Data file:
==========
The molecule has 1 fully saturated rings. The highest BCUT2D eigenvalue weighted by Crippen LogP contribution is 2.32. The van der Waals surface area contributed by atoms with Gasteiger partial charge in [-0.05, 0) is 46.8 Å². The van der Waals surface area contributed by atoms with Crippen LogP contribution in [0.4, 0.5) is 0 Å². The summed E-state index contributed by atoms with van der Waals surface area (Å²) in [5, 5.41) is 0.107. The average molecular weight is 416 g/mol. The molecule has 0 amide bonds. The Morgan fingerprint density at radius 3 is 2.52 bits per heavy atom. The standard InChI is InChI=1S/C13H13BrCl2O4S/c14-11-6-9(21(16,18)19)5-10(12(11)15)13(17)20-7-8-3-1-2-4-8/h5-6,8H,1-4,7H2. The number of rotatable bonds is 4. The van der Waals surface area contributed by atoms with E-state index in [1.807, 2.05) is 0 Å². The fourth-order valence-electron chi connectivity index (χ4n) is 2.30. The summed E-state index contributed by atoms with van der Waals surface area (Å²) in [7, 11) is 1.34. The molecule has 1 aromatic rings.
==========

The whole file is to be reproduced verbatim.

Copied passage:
The molecule has 1 fully saturated rings. The highest BCUT2D eigenvalue weighted by Crippen LogP contribution is 2.32. The van der Waals surface area contributed by atoms with Gasteiger partial charge in [-0.05, 0) is 46.8 Å². The van der Waals surface area contributed by atoms with Crippen LogP contribution in [0.4, 0.5) is 0 Å². The summed E-state index contributed by atoms with van der Waals surface area (Å²) in [5, 5.41) is 0.107. The average molecular weight is 416 g/mol. The molecule has 0 amide bonds. The Morgan fingerprint density at radius 3 is 2.52 bits per heavy atom. The standard InChI is InChI=1S/C13H13BrCl2O4S/c14-11-6-9(21(16,18)19)5-10(12(11)15)13(17)20-7-8-3-1-2-4-8/h5-6,8H,1-4,7H2. The number of rotatable bonds is 4. The van der Waals surface area contributed by atoms with E-state index in [1.807, 2.05) is 0 Å². The fourth-order valence-electron chi connectivity index (χ4n) is 2.30. The summed E-state index contributed by atoms with van der Waals surface area (Å²) in [7, 11) is 1.34. The molecule has 1 aromatic rings.